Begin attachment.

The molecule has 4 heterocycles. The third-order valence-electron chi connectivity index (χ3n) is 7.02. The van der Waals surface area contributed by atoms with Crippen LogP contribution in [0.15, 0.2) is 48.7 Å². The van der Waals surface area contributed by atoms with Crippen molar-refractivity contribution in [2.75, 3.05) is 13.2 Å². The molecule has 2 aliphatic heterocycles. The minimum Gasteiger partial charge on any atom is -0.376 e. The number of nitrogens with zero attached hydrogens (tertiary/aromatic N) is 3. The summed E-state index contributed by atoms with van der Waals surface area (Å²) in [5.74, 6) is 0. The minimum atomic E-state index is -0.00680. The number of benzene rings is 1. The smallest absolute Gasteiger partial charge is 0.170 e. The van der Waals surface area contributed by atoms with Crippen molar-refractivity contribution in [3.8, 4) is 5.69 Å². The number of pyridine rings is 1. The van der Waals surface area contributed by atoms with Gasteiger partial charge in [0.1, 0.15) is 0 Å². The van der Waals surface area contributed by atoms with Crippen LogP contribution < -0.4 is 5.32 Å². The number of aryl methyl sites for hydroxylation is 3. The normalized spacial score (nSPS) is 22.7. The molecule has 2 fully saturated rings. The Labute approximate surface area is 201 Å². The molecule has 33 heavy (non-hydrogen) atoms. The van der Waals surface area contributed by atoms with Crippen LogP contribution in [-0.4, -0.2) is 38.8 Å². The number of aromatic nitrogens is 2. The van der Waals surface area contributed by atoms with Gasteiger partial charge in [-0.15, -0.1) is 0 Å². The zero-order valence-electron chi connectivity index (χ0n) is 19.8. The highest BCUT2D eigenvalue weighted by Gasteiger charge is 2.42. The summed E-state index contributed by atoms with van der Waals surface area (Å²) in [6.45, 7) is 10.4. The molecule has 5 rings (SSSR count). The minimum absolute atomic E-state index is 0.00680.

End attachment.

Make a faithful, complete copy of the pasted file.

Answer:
The molecule has 4 heterocycles. The third-order valence-electron chi connectivity index (χ3n) is 7.02. The van der Waals surface area contributed by atoms with Crippen LogP contribution in [0.15, 0.2) is 48.7 Å². The van der Waals surface area contributed by atoms with Crippen molar-refractivity contribution in [2.75, 3.05) is 13.2 Å². The molecule has 2 aliphatic heterocycles. The minimum Gasteiger partial charge on any atom is -0.376 e. The number of nitrogens with zero attached hydrogens (tertiary/aromatic N) is 3. The summed E-state index contributed by atoms with van der Waals surface area (Å²) in [5.74, 6) is 0. The minimum atomic E-state index is -0.00680. The number of benzene rings is 1. The smallest absolute Gasteiger partial charge is 0.170 e. The van der Waals surface area contributed by atoms with Crippen molar-refractivity contribution in [3.8, 4) is 5.69 Å². The number of pyridine rings is 1. The van der Waals surface area contributed by atoms with Gasteiger partial charge in [0.1, 0.15) is 0 Å². The van der Waals surface area contributed by atoms with Crippen LogP contribution < -0.4 is 5.32 Å². The number of aryl methyl sites for hydroxylation is 3. The normalized spacial score (nSPS) is 22.7. The molecule has 2 fully saturated rings. The Labute approximate surface area is 201 Å². The molecule has 33 heavy (non-hydrogen) atoms. The van der Waals surface area contributed by atoms with Crippen LogP contribution in [-0.4, -0.2) is 38.8 Å². The number of aromatic nitrogens is 2. The van der Waals surface area contributed by atoms with Gasteiger partial charge in [-0.15, -0.1) is 0 Å². The zero-order valence-electron chi connectivity index (χ0n) is 19.8. The highest BCUT2D eigenvalue weighted by Gasteiger charge is 2.42. The summed E-state index contributed by atoms with van der Waals surface area (Å²) in [6.45, 7) is 10.4. The molecule has 5 rings (SSSR count). The minimum absolute atomic E-state index is 0.00680.